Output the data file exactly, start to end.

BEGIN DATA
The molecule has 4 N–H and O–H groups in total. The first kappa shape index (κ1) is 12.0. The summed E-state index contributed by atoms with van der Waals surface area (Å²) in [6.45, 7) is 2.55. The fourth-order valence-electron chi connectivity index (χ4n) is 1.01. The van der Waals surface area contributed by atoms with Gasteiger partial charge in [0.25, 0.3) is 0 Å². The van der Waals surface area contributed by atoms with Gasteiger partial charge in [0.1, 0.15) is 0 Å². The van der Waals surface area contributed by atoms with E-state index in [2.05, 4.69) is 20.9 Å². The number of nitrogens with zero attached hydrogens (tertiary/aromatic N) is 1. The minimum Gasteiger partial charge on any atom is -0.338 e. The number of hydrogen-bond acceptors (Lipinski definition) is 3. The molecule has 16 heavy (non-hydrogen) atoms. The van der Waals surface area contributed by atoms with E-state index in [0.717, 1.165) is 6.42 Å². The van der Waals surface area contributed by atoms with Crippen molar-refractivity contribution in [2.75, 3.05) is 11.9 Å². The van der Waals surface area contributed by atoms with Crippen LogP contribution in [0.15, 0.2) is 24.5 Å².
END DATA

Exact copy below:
The molecule has 4 N–H and O–H groups in total. The first kappa shape index (κ1) is 12.0. The summed E-state index contributed by atoms with van der Waals surface area (Å²) in [6.45, 7) is 2.55. The fourth-order valence-electron chi connectivity index (χ4n) is 1.01. The van der Waals surface area contributed by atoms with Gasteiger partial charge in [0.25, 0.3) is 0 Å². The van der Waals surface area contributed by atoms with Gasteiger partial charge in [0.1, 0.15) is 0 Å². The van der Waals surface area contributed by atoms with E-state index in [2.05, 4.69) is 20.9 Å². The number of nitrogens with zero attached hydrogens (tertiary/aromatic N) is 1. The minimum Gasteiger partial charge on any atom is -0.338 e. The number of hydrogen-bond acceptors (Lipinski definition) is 3. The molecule has 16 heavy (non-hydrogen) atoms. The van der Waals surface area contributed by atoms with E-state index in [0.717, 1.165) is 6.42 Å². The van der Waals surface area contributed by atoms with Crippen molar-refractivity contribution in [2.75, 3.05) is 11.9 Å². The van der Waals surface area contributed by atoms with Crippen LogP contribution in [0.15, 0.2) is 24.5 Å².